Chester Ultra 2019 – 2 March 2019

From the GB Ultras Website “2019 Marks the Return of this Incredible 50 Mile Ultra-Marathon with Live Online GPS Tracking & 6 Checkpoints en route hosted by the Magnificent GB Ultras Team Supporting your Progress. This Well-Marked race fuses trails on the River Dee with the North Cheshire Way & the Amazing Sandstone Trail taking in Helsby Hill, Frodsham & Delamere Forest.”

The team from Doncaster finished 2nd overall which is a fantastic achievement! 210 runners finished the race.

13Martin Hookway8:30:00
15Simon Jennings8:34:01
17Peter Vickers8:37:00
132Scott Carson11:42:02
132Allan Carson11:42:02

Martin Hookway wrote – I’d been looking forward to Chester all winter. Not only was it a time to see where in my training I was, it was going to be Doncaster AC Ultra Teams first outing of the season. With myself, Simon Jennings, Peter Vickers, Scott Carson and Allan Carson all on the start line. Bad news came at registration when Allan informed us that he may have food poisoning. He registered and headed to his B&B for an early night. We were all surprised when we saw him at the start line the next day.

The course is very well marked and a great mix of terrain, from fast flat canal tracks, to rolling country lanes, compact trail, woods and muddy fields. There is a little lumpy bit at half way. The Checkpoints are well stocked and crewed by friendly, helpful folk. The first half of the race went quickly and smoothly for me, training had been productive. Sadly demons got hold of me and I slowed myself.

I was worried that I’d gone out too fast. Peter soon caught me and informed me that Simon had hit a bad point and was also having issues with his foot. This was not good news for the team, Simon had put in some amazing training over the winter. Peter stating to pull away from me. I expected Peter to pull away totally, but I managed to hold onto him and we ran together for about 20 miles. He helped me along and my mood soon lifted.

Positivity rose as we hit sections that in previous years I had struggled with. I took a fall at mile 40, I fell over nothing, a proper sniper fall! I hit the ground heavy on my left hand side but luckily felt fine. This year I was felling very strong and this bit of luck just boosted my confidence. As my Positivity rose Peters fell, so I returned the favor and helped him along. We ran at a steady pace and were happy in 13th and 14th, It wasn’t until around 4 miles from the finish when we saw 2 runners in the distance closing us down.

Peter suggested that I should push on to keep out 13th place, as he was struggling. I agreed, wished him well and pushed the pace a little. Turned out it was enough to keep the 2 runner off of my tail. I crossed the line chuffed with a PB, collected my medal and waited for 14th. 14th came in then 5 minutes after Simon (15th) shows up! He’d only gone and found his 2nd wind and put in a fantastic finish. Peter soon crosses the line in 17th putting us all within 10 minutes of each other. I was over the moon to see farther and son pair Allan and Scott cross the line together, all DAC team members had made it back with smiles on their faces. All in all a positive days work from the team. Chester is a great event and I highly recommend it to other club members who are thinking of trying a 50 mile race.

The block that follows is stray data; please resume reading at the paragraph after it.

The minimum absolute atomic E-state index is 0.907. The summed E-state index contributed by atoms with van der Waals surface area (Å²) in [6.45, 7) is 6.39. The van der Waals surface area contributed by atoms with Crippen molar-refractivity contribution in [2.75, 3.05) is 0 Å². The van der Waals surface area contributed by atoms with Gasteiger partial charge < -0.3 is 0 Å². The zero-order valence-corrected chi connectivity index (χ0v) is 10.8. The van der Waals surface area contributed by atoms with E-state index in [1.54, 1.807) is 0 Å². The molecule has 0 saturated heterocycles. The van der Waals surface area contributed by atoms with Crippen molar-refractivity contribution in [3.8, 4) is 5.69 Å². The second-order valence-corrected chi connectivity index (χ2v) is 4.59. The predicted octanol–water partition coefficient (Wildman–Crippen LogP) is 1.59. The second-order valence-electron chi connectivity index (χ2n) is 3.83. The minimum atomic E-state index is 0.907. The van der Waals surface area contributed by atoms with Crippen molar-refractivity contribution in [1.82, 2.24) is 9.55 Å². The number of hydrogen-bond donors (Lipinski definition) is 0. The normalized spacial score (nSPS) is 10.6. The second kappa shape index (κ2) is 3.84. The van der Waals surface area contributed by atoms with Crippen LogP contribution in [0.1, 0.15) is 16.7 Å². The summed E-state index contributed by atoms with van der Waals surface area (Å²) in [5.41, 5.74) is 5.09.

Martin Hookway DAC Ultra Team Captain

Alan Carson Wrote“So this was my second GB ultra , first time at Chester and was running it with my son Scott and was hoping we could finish it together. 

We got there on the Friday afternoon and registered at HQ which is when I started to feel unwell , once back at the hotel I had to dash to the bathroom to be sick , thinking that would be the end of it had an early night while Scott went for dinner .

I was up 3 more times in the night being sick and thinking I’m not going to be able to run , I woke at four feeling weak, drank a cup of tea and forced a banana down not sure if it was coming back up.

We got HQ at 5.15 am and went to collect out GPS tracking device checked our hydration pack and got to the start line feeling nervous and a little sick , it was still dark so head torch on. 6am and off we went down country lanes and and across fields heading towards Chester along the river Dee to CP1 7.5 miles in at 7.30am got some water and a bit of food and set off again .

I was starting to feel a bit better now having had some food , Scott was feeling good also.Now heading into Chester town centre and CP2 12.5 miles in at 8.26am , just stopped long enough to get water and set off along the Shropshire union canal heading towards CP3 just before Helsby, it was at this point that Scott’s knee started to hurt, it wasn’t looking good for him but after a few stretches and a bit of walking it started to ease a bit so got back in to a steady pace again .

CP3 22 mile in feeling good at 10.37am Dunham on the hill village hall, bit of pizza and topped up my tailwind,  then back out on the route, after 5mins my watch buzzed to let me know I had gone off route must have missed a turning somewhere we turned round to look for the red and white tape to see where to go only to see another 5 or 6 people had been following us lol 😁.

We are now back on track and making our way across a muddy field and towards Helsby, we are now starting to climb through the wood up to Helsby hill making it hard work for my legs, but once at the top of Helsby hill the view is amazing looking out towards Elesmere port and the Manchester ship canal , but we didn’t have time for sight seeing so we were back on the trail heading towards Frodsham and CP4 28miles in at 12.13 pm and as far north as we go before turning round and heading down towards the Delamere forest along the sandstone trails to CP5 35mile in at 13.57 pm now both Scott and myself were starting slow legs and body was aching but we pushed on through the Delamere forest to CP5 where we got a big cheers from all the people there which gave us a massive boost just when we needed it most all the people at the CP were fantastic and couldn’t help enough.